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What are the Requirements to Become a Paralegal?
In law offices, legal firms, and courtrooms all over the country, paralegals work closely with attorneys to complete a broad range of responsibilities. In addition to helping lawyers prepare for trials, corporate meetings, hearings, and closings, paralegals also:
What Are the Requirements to Become a Paralegal?
You might be surprised to learn that there are no universally accepted requirements to become a paralegal. Most have an associate's degree or above in some aspect of criminal justice, but many receive their training entirely on the job. However, given the growing complexity of the judicial system, many legal offices and law firms prefer to hire those with advanced training in paralegal studies or a related field. A bachelor's degree or higher could become the gold standard over the next few years, so you might consider going for as much formal training as time and money allow.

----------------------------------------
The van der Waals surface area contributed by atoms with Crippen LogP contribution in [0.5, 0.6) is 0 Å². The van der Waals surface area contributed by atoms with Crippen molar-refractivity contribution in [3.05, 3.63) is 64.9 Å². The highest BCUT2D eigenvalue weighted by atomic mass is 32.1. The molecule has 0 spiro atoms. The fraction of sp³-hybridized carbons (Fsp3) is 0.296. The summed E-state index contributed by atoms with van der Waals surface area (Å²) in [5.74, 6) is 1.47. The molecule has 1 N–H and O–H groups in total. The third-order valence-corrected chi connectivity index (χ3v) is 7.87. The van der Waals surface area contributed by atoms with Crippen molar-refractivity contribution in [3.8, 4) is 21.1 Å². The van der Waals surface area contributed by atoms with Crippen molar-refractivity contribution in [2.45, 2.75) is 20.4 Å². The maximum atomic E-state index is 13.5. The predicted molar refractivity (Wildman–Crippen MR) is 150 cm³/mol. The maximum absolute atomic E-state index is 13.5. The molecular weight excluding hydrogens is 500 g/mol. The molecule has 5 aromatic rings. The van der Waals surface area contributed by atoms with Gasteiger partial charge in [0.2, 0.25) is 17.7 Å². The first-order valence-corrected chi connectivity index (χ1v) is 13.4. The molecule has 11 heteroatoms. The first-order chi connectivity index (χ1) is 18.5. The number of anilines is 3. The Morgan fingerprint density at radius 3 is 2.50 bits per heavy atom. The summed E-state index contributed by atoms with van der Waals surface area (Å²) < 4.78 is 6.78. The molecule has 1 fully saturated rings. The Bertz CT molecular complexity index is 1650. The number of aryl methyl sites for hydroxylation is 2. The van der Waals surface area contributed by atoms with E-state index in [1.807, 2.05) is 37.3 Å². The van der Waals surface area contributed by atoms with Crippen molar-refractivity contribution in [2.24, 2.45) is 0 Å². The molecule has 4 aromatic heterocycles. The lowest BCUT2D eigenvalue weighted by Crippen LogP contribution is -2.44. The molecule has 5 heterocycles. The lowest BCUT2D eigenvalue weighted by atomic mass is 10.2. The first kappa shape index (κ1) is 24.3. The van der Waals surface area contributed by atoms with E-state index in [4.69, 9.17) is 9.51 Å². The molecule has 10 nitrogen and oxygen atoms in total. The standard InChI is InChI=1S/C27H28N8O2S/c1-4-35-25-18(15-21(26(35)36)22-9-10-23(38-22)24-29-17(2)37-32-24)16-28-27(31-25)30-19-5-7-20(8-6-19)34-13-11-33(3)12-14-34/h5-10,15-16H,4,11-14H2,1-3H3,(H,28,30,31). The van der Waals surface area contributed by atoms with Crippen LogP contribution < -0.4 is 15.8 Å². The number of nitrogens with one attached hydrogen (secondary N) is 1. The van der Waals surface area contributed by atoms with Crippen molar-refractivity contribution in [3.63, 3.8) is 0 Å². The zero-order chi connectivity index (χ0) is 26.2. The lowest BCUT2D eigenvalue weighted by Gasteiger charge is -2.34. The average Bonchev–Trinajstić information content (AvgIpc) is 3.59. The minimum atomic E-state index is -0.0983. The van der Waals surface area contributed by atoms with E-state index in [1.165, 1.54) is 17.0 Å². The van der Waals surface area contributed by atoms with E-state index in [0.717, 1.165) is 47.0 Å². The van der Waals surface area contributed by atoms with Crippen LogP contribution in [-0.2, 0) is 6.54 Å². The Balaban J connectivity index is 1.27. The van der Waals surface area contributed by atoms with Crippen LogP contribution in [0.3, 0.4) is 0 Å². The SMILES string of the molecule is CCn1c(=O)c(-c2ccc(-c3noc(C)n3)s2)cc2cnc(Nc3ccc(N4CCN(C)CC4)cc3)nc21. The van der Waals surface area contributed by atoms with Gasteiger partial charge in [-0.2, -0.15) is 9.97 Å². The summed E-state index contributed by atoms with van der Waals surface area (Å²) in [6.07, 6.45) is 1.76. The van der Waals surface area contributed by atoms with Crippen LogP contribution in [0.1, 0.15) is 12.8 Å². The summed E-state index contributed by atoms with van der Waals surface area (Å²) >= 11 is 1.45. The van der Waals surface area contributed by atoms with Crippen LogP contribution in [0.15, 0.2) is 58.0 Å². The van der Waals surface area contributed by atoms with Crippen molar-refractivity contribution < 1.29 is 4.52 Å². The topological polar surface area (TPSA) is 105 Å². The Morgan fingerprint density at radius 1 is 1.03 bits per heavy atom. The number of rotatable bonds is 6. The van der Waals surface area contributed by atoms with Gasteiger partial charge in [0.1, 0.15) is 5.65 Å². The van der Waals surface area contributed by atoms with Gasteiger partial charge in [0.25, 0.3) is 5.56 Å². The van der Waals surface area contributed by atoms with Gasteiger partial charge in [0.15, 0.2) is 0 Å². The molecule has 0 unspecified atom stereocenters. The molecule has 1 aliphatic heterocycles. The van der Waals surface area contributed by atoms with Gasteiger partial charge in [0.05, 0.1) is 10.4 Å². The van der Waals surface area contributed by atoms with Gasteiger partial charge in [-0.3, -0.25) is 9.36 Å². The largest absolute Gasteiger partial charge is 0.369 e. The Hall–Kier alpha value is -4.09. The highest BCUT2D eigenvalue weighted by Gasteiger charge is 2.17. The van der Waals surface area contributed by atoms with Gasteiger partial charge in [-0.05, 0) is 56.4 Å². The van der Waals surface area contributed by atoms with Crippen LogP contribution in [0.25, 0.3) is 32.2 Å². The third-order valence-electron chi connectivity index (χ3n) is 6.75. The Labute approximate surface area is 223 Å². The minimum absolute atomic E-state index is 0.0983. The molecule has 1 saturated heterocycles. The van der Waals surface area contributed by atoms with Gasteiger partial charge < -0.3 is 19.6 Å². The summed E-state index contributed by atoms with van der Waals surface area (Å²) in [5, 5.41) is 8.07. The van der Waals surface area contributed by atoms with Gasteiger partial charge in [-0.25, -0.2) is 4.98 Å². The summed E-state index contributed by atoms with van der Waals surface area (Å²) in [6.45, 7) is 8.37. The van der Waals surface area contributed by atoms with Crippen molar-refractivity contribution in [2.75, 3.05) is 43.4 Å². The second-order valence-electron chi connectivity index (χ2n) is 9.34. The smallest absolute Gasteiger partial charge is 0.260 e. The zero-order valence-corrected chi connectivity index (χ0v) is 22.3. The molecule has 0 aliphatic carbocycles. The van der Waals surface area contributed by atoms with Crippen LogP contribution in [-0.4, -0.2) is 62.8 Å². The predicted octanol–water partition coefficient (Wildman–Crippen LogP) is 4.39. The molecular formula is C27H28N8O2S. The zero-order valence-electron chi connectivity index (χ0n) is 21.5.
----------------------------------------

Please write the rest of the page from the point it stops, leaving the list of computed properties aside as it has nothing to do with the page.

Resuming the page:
Partially fueling this push for more education is the evolving list of responsibilities that now fall to paralegals. Just ten years ago, many paralegals were simply administrative assistants who provided very general office support. Now, they perform many of the same duties traditionally reserved for attorneys. The more coursework you have in Constitutional history, criminal justice, forensics, contracts, and torts, the easier it is for you to remain indispensable wherever you decide to go.
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